Analysis of crude oil types and Iranian shortage of refining capacityCommodities / Crude Oil Mar 30, 2007 - 06:20 PM GMT
"Water, water every where, And all the boards did shrink; Water, water every where, Nor a drop to drink." --Samuel Taylor Coleridge, The Rime of the Ancient Mariner
Iran isn't an energy-independent country.
I'm well aware that Iran produces more than 4 million barrels of oil per day, the fourth-highest production in the world. And with the near-constant reporting about Iranian crude reserves during the past six months, I find it difficult to believe that anyone could be unaware that Iran has 132 billion barrels in proven reserves--or, at least, they claim to.
But what's often ignored is that we don't consume crude oil. You don't fill your car's tank with crude, nor is it used to power jet aircrafts, cruise ships or railway locomotives. Crude oil, in its natural state, often isn't even that flammable; one of the first uses of crude oil was as an alternative to whale blubber in oil lamps.
The real global source of energy is refined products: gasoline (petrol), diesel and jet fuel. Crude oil is nothing more than a raw material--the feedstock used to produce these refined products.
Here's where Iran's energy equation doesn't add up. Last week, the Iranian parliament set a date for the introduction of gasoline rationing; it also announced a roughly 25 percent hike in gasoline prices. That's because the country is literally running out of gas.
The problem is twofold. First, as I've highlighted before, the Iranian government has elected the self-destructive practice of subsidizing petrol by pegging the price at 9 cents a liter (34.6 cents per gallon) for the past three years, despite the rapid rise in gasoline prices almost everywhere else around the world.
As with any good, artificially low price, it leads to excess demand and waste encouragement. Because gasoline is so cheap, consumers will use more petrol and won't take steps to conserve.
Second is the far-more-obstinate problem of refining capacity. Refiners literally convert raw crude oil into these usable refined products such as gasoline. They're the key middlemen between crude oil and actual, usable products. This crucial step in the crude oil supply chain is often ignored by the financial media.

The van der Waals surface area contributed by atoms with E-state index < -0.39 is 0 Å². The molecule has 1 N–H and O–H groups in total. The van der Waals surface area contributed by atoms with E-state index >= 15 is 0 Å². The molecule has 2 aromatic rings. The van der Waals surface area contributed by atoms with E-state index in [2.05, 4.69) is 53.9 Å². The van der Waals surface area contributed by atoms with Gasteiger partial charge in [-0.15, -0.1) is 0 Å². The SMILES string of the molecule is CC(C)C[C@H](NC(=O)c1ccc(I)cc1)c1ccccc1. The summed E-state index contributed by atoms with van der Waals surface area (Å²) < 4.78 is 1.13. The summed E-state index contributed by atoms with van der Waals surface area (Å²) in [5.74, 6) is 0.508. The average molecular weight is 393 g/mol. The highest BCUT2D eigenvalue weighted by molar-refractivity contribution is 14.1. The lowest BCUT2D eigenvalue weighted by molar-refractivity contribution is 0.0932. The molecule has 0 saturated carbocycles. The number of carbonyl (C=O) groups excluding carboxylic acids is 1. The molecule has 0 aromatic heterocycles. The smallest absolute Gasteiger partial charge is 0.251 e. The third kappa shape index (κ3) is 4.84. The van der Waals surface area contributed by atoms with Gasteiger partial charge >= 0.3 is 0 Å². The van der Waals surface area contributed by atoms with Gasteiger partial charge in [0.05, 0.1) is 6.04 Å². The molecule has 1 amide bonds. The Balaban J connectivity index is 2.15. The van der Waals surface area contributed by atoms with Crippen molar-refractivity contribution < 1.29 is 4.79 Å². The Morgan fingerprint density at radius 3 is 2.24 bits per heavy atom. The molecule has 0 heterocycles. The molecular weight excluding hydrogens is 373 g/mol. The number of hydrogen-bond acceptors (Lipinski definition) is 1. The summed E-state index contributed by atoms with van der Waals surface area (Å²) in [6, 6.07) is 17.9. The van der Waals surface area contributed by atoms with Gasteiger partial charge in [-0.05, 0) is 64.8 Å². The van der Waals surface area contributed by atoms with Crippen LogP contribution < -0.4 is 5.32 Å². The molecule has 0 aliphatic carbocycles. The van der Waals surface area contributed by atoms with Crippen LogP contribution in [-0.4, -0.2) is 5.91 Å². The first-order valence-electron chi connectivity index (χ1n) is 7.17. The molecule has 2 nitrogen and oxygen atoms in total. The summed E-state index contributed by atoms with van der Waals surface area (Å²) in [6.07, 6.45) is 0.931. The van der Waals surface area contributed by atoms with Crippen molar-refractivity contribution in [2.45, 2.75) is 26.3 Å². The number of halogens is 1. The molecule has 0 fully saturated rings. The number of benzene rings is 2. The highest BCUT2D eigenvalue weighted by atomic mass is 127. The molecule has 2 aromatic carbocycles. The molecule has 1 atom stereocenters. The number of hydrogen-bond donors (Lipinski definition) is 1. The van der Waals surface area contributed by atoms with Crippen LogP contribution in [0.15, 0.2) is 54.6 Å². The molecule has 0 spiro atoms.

Assuming the refineries are working properly, the total throughput of Iranian refineries is less than 1.5 million barrels of crude oil per day. And that's a big assumption; as I've stressed before, Iran has massively underinvested in the upkeep of its energy infrastructure. If refinery accidents and shut-ins are relatively common in countries like the US and the UK, you can imagine the potential if a country isn't investing sufficient cash in maintenance.
At any rate, Iran's refining capacity is no better than 38 percent of its oil production; the country can't even refine half the oil it produces. Nor, for that matter, can Iran even refine close to what it consumes.
The bottom line: Iran actually imports some 40 percent of the oil consumed domestically. Somewhat akin to Coleridge's ancient mariner, Iran is surrounded by crude oil but totally incapable of using that oil domestically.
Importing all that petrol is expensive. Iran's parliament is sensibly concerned with its domestic subsidy program and wants to limit the annual subsidy to $2.5 billion. My guess: A 25 percent price hike isn't going to fix that problem or curb Iran's dependence on foreign refining capacity.
And this isn't a problem just for Iran. When you factor the refining capacity into the global energy puzzle, the picture changes dramatically. Take Venezuelan President Hugo Chavez, for example.